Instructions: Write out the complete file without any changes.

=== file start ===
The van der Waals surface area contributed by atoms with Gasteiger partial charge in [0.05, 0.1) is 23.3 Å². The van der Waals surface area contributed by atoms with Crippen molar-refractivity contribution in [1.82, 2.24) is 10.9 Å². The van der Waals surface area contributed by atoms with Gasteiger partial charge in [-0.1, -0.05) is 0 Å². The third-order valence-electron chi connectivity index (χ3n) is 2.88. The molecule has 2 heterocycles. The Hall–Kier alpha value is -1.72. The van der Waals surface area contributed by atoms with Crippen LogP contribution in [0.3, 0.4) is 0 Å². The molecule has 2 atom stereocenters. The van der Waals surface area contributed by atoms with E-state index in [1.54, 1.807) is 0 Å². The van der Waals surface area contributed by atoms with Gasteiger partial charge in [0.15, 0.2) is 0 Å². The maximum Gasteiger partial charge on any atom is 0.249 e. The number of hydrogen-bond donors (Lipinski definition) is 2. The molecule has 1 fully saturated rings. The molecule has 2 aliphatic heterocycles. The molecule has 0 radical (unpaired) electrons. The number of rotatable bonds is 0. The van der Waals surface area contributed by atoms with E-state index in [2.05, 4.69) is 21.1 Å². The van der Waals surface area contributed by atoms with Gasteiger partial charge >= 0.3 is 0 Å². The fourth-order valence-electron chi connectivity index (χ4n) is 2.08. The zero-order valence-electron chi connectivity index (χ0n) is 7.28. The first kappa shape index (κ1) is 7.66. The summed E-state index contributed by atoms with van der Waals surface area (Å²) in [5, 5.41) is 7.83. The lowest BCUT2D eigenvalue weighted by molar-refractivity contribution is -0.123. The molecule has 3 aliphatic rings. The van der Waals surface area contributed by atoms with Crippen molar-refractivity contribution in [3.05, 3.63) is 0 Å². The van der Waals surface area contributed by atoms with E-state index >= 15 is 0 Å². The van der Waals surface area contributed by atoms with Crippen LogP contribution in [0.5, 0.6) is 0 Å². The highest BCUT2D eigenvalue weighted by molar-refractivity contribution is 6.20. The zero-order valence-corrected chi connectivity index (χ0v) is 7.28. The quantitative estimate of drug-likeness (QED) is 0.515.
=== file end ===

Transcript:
The van der Waals surface area contributed by atoms with Gasteiger partial charge in [0.05, 0.1) is 23.3 Å². The van der Waals surface area contributed by atoms with Crippen molar-refractivity contribution in [1.82, 2.24) is 10.9 Å². The van der Waals surface area contributed by atoms with Gasteiger partial charge in [-0.1, -0.05) is 0 Å². The third-order valence-electron chi connectivity index (χ3n) is 2.88. The molecule has 2 heterocycles. The Hall–Kier alpha value is -1.72. The van der Waals surface area contributed by atoms with Crippen LogP contribution in [0.3, 0.4) is 0 Å². The molecule has 2 atom stereocenters. The van der Waals surface area contributed by atoms with E-state index in [1.54, 1.807) is 0 Å². The van der Waals surface area contributed by atoms with Gasteiger partial charge in [0.15, 0.2) is 0 Å². The maximum Gasteiger partial charge on any atom is 0.249 e. The number of hydrogen-bond donors (Lipinski definition) is 2. The molecule has 1 fully saturated rings. The molecule has 2 aliphatic heterocycles. The molecule has 0 radical (unpaired) electrons. The number of rotatable bonds is 0. The van der Waals surface area contributed by atoms with E-state index in [2.05, 4.69) is 21.1 Å². The van der Waals surface area contributed by atoms with Gasteiger partial charge >= 0.3 is 0 Å². The fourth-order valence-electron chi connectivity index (χ4n) is 2.08. The zero-order valence-electron chi connectivity index (χ0n) is 7.28. The first kappa shape index (κ1) is 7.66. The summed E-state index contributed by atoms with van der Waals surface area (Å²) in [5, 5.41) is 7.83. The lowest BCUT2D eigenvalue weighted by molar-refractivity contribution is -0.123. The molecule has 3 aliphatic rings. The van der Waals surface area contributed by atoms with Crippen molar-refractivity contribution in [3.05, 3.63) is 0 Å². The van der Waals surface area contributed by atoms with E-state index >= 15 is 0 Å². The van der Waals surface area contributed by atoms with Crippen LogP contribution in [0.5, 0.6) is 0 Å². The highest BCUT2D eigenvalue weighted by molar-refractivity contribution is 6.20. The zero-order valence-corrected chi connectivity index (χ0v) is 7.28. The quantitative estimate of drug-likeness (QED) is 0.515.